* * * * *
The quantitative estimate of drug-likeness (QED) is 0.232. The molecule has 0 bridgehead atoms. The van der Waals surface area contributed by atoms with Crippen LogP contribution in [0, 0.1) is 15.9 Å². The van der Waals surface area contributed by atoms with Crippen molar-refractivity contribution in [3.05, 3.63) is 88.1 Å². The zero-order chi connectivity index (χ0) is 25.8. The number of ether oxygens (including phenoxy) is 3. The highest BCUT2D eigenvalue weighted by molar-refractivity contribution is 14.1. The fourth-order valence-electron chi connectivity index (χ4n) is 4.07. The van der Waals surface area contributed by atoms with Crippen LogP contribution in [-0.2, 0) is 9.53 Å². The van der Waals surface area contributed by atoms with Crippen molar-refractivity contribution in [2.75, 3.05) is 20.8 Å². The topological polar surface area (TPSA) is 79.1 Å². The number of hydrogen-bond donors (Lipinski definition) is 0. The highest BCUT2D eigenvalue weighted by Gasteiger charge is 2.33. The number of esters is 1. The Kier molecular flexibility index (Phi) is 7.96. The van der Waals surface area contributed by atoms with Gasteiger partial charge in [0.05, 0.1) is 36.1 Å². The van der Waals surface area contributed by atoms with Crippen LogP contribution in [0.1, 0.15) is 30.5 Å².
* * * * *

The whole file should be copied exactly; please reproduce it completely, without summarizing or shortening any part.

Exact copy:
The quantitative estimate of drug-likeness (QED) is 0.232. The molecule has 0 bridgehead atoms. The van der Waals surface area contributed by atoms with Crippen LogP contribution in [0, 0.1) is 15.9 Å². The van der Waals surface area contributed by atoms with Crippen molar-refractivity contribution in [3.05, 3.63) is 88.1 Å². The zero-order chi connectivity index (χ0) is 25.8. The number of ether oxygens (including phenoxy) is 3. The highest BCUT2D eigenvalue weighted by molar-refractivity contribution is 14.1. The fourth-order valence-electron chi connectivity index (χ4n) is 4.07. The van der Waals surface area contributed by atoms with Crippen LogP contribution in [-0.2, 0) is 9.53 Å². The van der Waals surface area contributed by atoms with Crippen molar-refractivity contribution in [2.75, 3.05) is 20.8 Å². The topological polar surface area (TPSA) is 79.1 Å². The number of hydrogen-bond donors (Lipinski definition) is 0. The highest BCUT2D eigenvalue weighted by Gasteiger charge is 2.33. The number of esters is 1. The Kier molecular flexibility index (Phi) is 7.96. The van der Waals surface area contributed by atoms with Gasteiger partial charge in [0.05, 0.1) is 36.1 Å². The van der Waals surface area contributed by atoms with Crippen LogP contribution in [0.1, 0.15) is 30.5 Å².